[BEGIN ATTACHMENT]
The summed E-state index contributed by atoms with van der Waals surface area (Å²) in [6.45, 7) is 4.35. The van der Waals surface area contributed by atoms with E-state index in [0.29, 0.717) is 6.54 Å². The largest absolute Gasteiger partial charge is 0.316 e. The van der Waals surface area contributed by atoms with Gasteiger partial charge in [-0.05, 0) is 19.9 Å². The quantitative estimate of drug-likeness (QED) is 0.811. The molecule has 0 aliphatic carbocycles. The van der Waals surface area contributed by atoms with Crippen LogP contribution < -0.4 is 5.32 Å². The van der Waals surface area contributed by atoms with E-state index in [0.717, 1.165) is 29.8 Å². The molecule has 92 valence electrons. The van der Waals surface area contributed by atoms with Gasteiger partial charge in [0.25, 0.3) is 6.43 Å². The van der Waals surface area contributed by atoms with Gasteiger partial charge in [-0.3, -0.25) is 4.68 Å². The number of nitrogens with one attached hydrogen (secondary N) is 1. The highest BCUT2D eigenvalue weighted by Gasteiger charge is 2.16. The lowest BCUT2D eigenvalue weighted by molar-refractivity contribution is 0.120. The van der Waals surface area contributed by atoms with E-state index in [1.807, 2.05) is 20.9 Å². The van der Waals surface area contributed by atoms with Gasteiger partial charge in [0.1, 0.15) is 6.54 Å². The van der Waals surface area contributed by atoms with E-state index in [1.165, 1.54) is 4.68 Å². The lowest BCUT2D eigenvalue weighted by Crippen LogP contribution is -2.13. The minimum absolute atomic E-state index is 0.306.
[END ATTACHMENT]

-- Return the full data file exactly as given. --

The summed E-state index contributed by atoms with van der Waals surface area (Å²) in [6.45, 7) is 4.35. The van der Waals surface area contributed by atoms with E-state index in [0.29, 0.717) is 6.54 Å². The largest absolute Gasteiger partial charge is 0.316 e. The van der Waals surface area contributed by atoms with Gasteiger partial charge in [-0.05, 0) is 19.9 Å². The quantitative estimate of drug-likeness (QED) is 0.811. The molecule has 0 aliphatic carbocycles. The van der Waals surface area contributed by atoms with Crippen LogP contribution < -0.4 is 5.32 Å². The van der Waals surface area contributed by atoms with E-state index in [0.717, 1.165) is 29.8 Å². The molecule has 92 valence electrons. The van der Waals surface area contributed by atoms with Gasteiger partial charge in [0.25, 0.3) is 6.43 Å². The van der Waals surface area contributed by atoms with Gasteiger partial charge in [-0.3, -0.25) is 4.68 Å². The number of nitrogens with one attached hydrogen (secondary N) is 1. The highest BCUT2D eigenvalue weighted by Gasteiger charge is 2.16. The lowest BCUT2D eigenvalue weighted by molar-refractivity contribution is 0.120. The van der Waals surface area contributed by atoms with E-state index in [1.807, 2.05) is 20.9 Å². The van der Waals surface area contributed by atoms with Gasteiger partial charge in [0.1, 0.15) is 6.54 Å². The van der Waals surface area contributed by atoms with E-state index in [1.165, 1.54) is 4.68 Å². The lowest BCUT2D eigenvalue weighted by Crippen LogP contribution is -2.13. The minimum absolute atomic E-state index is 0.306.